Artemis Fowl

Twitter Has Feelings About Disney's New 'Artemis Fowl' Trailer

by Ani Bundel

When the Artemis Fowl series first began back in 2001, the novels were described as "Die Hard with Fairies." Coming in the wake of the Harry Potter novels, with a 12-year-old boy at the center of a magic-filled story, the comparisons were inevitable. But there was always one big difference: Artemis was not a hero, not even close. He was a jerk, a villain, a supergenius who is introduced when he kidnaps captain of the Lower Elements Police Reconnaissance force (LEPRecon), Holly Short, and holds her for ransom. But the Artemis Fowl trailer seems to imply the movie's writers have taken that as a mere suggestion.

Written by Eoin Colfer, the eight-novel series stars Artemis Fowl II, who is an "amoral Irish criminal mastermind," even though he's barely hit puberty. His father's disappeared; his mother's gone mad with grief, leaving him and his sister to be raised by their hardcore bodyguard, Butler. Fowl believes he has found proof of the existence of fairies, and his plan is to kidnap one of their higher ups, use her to random tons of gold to restore the family fortune. In short, he is not a nice boy.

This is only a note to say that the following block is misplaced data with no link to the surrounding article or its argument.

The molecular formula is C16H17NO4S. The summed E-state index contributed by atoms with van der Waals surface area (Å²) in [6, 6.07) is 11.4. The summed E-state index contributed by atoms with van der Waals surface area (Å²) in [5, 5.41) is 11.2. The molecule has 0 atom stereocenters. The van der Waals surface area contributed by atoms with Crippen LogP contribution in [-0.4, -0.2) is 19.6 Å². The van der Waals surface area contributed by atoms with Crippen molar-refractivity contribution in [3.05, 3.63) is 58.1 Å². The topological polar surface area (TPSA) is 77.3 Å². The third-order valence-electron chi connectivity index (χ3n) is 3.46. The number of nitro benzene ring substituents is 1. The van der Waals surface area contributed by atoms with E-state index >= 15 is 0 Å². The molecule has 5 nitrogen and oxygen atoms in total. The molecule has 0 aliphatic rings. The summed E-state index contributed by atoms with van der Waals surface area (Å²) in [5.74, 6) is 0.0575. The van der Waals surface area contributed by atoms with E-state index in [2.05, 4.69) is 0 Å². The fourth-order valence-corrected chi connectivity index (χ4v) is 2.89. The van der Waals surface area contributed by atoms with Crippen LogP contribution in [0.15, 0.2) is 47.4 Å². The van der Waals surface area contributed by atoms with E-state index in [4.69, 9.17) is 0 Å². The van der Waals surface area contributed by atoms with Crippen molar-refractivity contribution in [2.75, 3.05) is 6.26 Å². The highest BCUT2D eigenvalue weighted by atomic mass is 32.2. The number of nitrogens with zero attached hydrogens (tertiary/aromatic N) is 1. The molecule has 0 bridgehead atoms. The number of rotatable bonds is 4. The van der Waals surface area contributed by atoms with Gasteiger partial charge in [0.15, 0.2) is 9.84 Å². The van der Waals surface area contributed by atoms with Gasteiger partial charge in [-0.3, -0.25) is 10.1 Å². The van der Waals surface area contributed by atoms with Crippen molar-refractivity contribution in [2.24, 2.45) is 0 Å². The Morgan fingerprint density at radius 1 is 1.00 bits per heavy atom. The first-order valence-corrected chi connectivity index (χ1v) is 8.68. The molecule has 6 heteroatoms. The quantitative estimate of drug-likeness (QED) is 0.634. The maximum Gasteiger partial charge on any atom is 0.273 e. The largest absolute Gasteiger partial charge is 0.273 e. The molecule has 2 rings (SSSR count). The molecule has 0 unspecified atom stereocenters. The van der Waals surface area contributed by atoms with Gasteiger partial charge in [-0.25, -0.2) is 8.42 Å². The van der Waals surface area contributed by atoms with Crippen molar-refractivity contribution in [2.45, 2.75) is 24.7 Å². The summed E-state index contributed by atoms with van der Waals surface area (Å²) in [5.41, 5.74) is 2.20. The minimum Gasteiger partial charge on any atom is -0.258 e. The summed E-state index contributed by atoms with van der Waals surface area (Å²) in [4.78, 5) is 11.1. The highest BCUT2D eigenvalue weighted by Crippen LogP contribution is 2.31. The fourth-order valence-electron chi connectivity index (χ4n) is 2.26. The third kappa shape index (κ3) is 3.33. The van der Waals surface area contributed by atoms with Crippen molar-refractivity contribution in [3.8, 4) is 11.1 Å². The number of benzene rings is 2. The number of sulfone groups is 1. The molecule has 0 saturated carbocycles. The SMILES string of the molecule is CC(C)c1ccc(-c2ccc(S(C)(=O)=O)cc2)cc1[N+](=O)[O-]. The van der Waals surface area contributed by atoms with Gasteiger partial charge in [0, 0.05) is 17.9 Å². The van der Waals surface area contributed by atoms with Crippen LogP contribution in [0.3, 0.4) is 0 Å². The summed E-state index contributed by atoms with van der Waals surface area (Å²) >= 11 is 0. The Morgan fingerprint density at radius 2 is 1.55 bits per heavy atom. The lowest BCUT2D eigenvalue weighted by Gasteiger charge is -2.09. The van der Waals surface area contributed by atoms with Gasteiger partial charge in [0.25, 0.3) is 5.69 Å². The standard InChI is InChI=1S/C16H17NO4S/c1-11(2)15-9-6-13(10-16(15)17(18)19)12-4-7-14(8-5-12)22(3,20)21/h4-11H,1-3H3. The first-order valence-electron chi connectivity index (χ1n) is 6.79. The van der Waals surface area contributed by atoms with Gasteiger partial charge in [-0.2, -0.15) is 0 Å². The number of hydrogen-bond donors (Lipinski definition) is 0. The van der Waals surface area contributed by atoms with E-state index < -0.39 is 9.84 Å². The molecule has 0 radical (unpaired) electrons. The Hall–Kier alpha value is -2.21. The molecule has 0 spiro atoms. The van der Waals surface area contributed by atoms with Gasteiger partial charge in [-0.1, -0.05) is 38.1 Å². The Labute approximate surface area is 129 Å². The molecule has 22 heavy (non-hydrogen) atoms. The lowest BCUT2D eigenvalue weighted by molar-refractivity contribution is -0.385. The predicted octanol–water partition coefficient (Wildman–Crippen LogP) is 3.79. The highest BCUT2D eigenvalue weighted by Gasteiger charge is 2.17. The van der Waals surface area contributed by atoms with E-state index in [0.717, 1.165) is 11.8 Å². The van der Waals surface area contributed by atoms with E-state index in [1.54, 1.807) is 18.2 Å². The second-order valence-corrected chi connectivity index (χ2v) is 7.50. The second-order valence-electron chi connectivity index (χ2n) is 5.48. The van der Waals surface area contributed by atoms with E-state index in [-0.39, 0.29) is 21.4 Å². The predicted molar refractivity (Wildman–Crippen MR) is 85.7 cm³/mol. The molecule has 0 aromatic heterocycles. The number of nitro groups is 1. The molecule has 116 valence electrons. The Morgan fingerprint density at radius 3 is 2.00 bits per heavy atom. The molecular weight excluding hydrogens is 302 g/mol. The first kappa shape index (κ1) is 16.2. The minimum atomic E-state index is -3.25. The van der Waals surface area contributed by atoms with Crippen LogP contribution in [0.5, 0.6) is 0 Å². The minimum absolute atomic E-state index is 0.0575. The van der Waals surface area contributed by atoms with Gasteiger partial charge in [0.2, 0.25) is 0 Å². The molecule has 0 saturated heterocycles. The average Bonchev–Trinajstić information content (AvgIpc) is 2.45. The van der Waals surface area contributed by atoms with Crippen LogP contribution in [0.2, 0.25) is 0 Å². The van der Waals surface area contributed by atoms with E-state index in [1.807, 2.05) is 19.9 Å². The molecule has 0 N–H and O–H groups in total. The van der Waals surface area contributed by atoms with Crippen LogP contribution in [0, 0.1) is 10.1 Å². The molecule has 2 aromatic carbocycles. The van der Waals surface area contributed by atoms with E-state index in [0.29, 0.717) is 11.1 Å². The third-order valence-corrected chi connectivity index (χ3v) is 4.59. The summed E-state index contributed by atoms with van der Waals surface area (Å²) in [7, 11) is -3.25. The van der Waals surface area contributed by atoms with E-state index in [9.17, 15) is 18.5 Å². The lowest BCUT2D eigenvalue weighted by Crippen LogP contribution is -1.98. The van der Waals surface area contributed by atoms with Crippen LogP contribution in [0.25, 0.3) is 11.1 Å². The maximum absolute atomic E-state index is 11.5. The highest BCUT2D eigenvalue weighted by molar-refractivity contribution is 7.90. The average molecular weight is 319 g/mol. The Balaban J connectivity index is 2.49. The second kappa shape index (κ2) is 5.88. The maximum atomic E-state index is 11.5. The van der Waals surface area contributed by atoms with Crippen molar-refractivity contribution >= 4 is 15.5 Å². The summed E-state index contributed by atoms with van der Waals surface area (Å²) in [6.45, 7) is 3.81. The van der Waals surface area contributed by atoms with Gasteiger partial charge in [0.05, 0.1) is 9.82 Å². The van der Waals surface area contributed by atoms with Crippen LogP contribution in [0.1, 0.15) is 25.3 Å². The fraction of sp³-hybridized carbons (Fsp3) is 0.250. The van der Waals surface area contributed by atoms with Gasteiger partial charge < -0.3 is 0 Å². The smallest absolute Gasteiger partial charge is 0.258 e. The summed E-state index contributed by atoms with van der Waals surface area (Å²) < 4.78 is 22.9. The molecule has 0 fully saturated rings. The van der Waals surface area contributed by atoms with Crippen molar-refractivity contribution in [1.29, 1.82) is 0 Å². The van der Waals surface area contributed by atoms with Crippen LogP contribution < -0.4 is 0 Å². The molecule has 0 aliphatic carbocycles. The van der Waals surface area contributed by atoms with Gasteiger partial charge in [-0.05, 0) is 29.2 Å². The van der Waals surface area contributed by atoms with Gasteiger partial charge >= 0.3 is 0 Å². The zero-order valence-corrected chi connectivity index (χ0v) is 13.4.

That does change over the novels. As Fowl gets older, he settles into more of an anti-hero than a psychopathic kid who cares for little to nothing outside of his needs. But Disney seems to think that's not good enough. Artemis has to be a good kid from the outset.

As one can imagine, fans of the books aren't just upset. They're horrified. And that's after the movie underwent significant delays. This is not the Artemis they grew up with. Disney is, well, "disneyfying" Colfer's story.

On the one hand, that's what Disney does. Merriam Webster literally defines "Disneyfication" as "the transformation of something unsettling into carefully controlled and safe entertainment." On the other, this is not even close to the story fans want or expect.

But just because this story doesn't follow the books to a "T" doesn't mean that some aren't still excited. Colfer's world build of urban fantasy borders on the same supergenius level as his main character. That the story at the heart of that world isn't exactly what was in the books? That's just the price for getting it on the screen.

Artemis Fowl arrives in theaters on May 29, 2020.